Endoscopy 2023; 55(06): 544-545
DOI: 10.1055/a-2073-5393

Large pedunculated colorectal polyps: more than meets the eye

Referring to El Rahyel A et al. p. 537–543
1   Departments of Medicine and Community Health Sciences, University of Calgary, Cumming School of Medicine, Calgary, Alberta, Canada
› Author Affiliations

The effectiveness of screening-related colonoscopy in the prevention of colorectal cancer (CRC) hinges on the identification and removal of precancerous polyps [1]. It is now firmly established that the overwhelming majority of all colorectal polyps can be resected endoscopically, thereby avoiding surgery, which is associated with greater risks and is more costly [2]. Nevertheless, post-colonoscopy colorectal cancers occur among patients who have undergone one or more colonoscopies, where both missed and incompletely resected polyps are recognized risk factors for this undesirable outcome [3].

“…there may be a tendency for endoscopists to “miss the forest for the trees” once a large lesion is identified, by inadvertently overlooking the bigger picture of high synchronous polyp burden, including advanced neoplasia.”

An expansion of advanced endoscopic tissue resection techniques requiring additional training, along with a rising expectation among both practitioners and patients that surgery can be avoided, has driven referral-based practices. Patients seen at tertiary centers with large (≥ 20 mm) nonpedunculated colorectal polyps are known to have a high prevalence of synchronous polyps, including advanced lesions, that were either unrecognized or not described at the index colonoscopy [4]. It is less certain whether similar observations exist among referred patients with large pedunculated polyps.

In this issue of Endoscopy, El Rahyel and colleagues [5] report on the prevalence of synchronous screen-relevant neoplasia among patients with large pedunculated colorectal polyps through a retrospective analysis of a large single-center database of patients referred for endoscopic management of large colorectal polyps. Patients with large nonpedunculated colorectal polyps were used as controls. The findings of this study demonstrate high rates of synchronous neoplasia among those with both pedunculated and nonpedunculated index lesions, with means of 4.8 and 4.5 synchronous conventional adenomas per patient, respectively, and 1.7 synchronous sessile serrated lesions per patient in both groups. Those with pedunculated index lesions had similar rates of at least one synchronous high risk lesion (advanced adenoma or advanced serrated lesion; 56.4 % vs. 47.8 %, respectively) and at least one synchronous large (≥ 20 mm) neoplasm of any type (19.2 % vs. 17.1 %, respectively).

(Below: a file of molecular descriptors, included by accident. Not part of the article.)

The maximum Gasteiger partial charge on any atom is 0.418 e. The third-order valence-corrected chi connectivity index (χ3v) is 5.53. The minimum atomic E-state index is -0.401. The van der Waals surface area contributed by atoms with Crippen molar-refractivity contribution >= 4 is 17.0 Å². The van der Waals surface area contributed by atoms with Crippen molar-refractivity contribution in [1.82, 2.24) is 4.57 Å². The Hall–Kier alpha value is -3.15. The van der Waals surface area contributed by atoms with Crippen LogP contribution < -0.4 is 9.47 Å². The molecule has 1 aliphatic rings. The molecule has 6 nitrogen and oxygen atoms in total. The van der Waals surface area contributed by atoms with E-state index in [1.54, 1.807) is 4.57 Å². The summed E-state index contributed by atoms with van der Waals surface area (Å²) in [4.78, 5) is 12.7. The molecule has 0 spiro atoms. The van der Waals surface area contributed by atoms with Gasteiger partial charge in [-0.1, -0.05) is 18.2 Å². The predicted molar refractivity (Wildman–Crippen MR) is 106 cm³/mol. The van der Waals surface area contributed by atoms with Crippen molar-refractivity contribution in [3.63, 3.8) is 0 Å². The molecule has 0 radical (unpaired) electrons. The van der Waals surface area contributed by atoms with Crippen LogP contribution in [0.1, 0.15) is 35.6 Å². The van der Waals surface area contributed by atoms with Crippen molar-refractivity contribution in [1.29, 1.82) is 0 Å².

It is worth highlighting that all patients with large nonpedunculated polyps underwent early surveillance at 6–12 months at the study center, compared with only a minority of the patients with large pedunculated polyps. If anything, this would have led to an underestimation of the synchronous polyp burden among patients with large pedunculated colorectal polyps.

Study limitations include its single-center setting and retrospective design. In addition, all the procedures were performed by a single expert, potentially limiting the study’s generalizability. While the authors acknowledge their results may be more reflective of patients seen at referral centers, this presents an opportunity to discuss these findings within that context.

The findings of this study highlight several important implications for clinical practice. First, endoscopists should pay close attention when large nonpedunculated or pedunculated polyps are encountered, given the high likelihood of there being “more than meets the eye.” As suggested by others [6], there may be a tendency for endoscopists to “miss the forest for the trees” once a large lesion is identified, by inadvertently overlooking the bigger picture of high synchronous polyp burden, including advanced neoplasia. Second, as the authors have recommended, short-term follow-up appears warranted in patients with large pedunculated colorectal polyps, especially when a thorough examination becomes compromised following the removal of a more time-consuming large index lesion. Third, when an endoscopist makes the decision to refer a patient with a large polyp (nonpedunculated or pedunculated), they must still recognize the importance of completing a high quality colonoscopy in the overall care of their patient. Being aware of the increased risk of synchronous lesions, the index endoscopist should make every effort to meticulously examine the entire colon, removing all polyps that are within their comfort zone. Moreover, all polyps, including any not removed, should be carefully described in the index procedure report to assist the accepting physician in planning the second procedure. The benefits of this collaborative practice are cascading. A carefully performed and reported index procedure serves only to instill greater confidence in the referring endoscopist, increasing the likelihood of the patient being returned to the index practitioner for follow-up. This can have significant benefits to patients, many of whom are required to travel to receive subspecialized care at tertiary referral centers.

In conclusion, while additional studies are warranted, El Rahyel et al. should be congratulated on their study highlighting the high burden of synchronous neoplasia among patients with large pedunculated colorectal polyps. High quality colonoscopy among this cohort of patients requires a meticulous eye, adequate time, and, not uncommonly, effective communication and collaboration among endoscopists.

Publication History

Article published online:
02 May 2023

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